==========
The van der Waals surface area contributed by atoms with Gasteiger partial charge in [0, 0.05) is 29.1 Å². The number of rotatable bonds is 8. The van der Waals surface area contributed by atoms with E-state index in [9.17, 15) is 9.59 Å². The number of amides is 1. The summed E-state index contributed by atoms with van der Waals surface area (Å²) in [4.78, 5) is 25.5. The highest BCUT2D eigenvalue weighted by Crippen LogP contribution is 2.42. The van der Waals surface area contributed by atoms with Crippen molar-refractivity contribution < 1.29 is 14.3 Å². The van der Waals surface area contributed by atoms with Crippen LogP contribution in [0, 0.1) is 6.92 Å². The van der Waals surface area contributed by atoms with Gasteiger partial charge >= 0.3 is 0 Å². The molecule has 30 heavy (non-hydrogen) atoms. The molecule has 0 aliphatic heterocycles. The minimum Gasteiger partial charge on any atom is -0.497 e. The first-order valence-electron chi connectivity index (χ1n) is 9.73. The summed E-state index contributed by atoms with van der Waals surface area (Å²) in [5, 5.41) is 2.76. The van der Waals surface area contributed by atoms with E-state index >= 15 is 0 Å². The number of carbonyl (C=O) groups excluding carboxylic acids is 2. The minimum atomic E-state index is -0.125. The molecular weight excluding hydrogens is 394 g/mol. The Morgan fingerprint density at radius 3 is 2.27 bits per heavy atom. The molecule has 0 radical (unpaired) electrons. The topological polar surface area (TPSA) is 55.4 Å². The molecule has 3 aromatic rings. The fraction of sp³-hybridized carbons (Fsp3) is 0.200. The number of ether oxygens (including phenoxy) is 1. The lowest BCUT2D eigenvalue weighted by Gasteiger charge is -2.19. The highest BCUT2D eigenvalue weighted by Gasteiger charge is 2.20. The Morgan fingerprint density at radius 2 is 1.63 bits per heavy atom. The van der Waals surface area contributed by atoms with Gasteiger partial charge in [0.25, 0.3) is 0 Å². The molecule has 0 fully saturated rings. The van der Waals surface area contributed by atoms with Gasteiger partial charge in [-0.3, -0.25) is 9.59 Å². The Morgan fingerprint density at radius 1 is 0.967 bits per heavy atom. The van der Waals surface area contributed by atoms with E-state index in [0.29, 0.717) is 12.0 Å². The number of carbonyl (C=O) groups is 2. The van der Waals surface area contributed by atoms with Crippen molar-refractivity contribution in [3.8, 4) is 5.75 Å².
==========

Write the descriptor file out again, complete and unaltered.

The van der Waals surface area contributed by atoms with Gasteiger partial charge in [0, 0.05) is 29.1 Å². The number of rotatable bonds is 8. The van der Waals surface area contributed by atoms with E-state index in [9.17, 15) is 9.59 Å². The number of amides is 1. The summed E-state index contributed by atoms with van der Waals surface area (Å²) in [4.78, 5) is 25.5. The highest BCUT2D eigenvalue weighted by Crippen LogP contribution is 2.42. The van der Waals surface area contributed by atoms with Crippen molar-refractivity contribution < 1.29 is 14.3 Å². The van der Waals surface area contributed by atoms with Crippen LogP contribution in [0, 0.1) is 6.92 Å². The van der Waals surface area contributed by atoms with Gasteiger partial charge >= 0.3 is 0 Å². The molecule has 30 heavy (non-hydrogen) atoms. The molecule has 0 aliphatic heterocycles. The minimum Gasteiger partial charge on any atom is -0.497 e. The first-order valence-electron chi connectivity index (χ1n) is 9.73. The summed E-state index contributed by atoms with van der Waals surface area (Å²) in [5, 5.41) is 2.76. The van der Waals surface area contributed by atoms with E-state index >= 15 is 0 Å². The number of carbonyl (C=O) groups excluding carboxylic acids is 2. The minimum atomic E-state index is -0.125. The molecular weight excluding hydrogens is 394 g/mol. The Morgan fingerprint density at radius 3 is 2.27 bits per heavy atom. The molecule has 0 radical (unpaired) electrons. The topological polar surface area (TPSA) is 55.4 Å². The molecule has 3 aromatic rings. The fraction of sp³-hybridized carbons (Fsp3) is 0.200. The number of ether oxygens (including phenoxy) is 1. The lowest BCUT2D eigenvalue weighted by Gasteiger charge is -2.19. The highest BCUT2D eigenvalue weighted by Gasteiger charge is 2.20. The Morgan fingerprint density at radius 2 is 1.63 bits per heavy atom. The van der Waals surface area contributed by atoms with Gasteiger partial charge in [0.25, 0.3) is 0 Å². The molecule has 0 fully saturated rings. The van der Waals surface area contributed by atoms with Gasteiger partial charge in [-0.3, -0.25) is 9.59 Å². The Morgan fingerprint density at radius 1 is 0.967 bits per heavy atom. The van der Waals surface area contributed by atoms with E-state index in [0.29, 0.717) is 12.0 Å². The number of carbonyl (C=O) groups is 2. The van der Waals surface area contributed by atoms with Crippen molar-refractivity contribution in [3.8, 4) is 5.75 Å².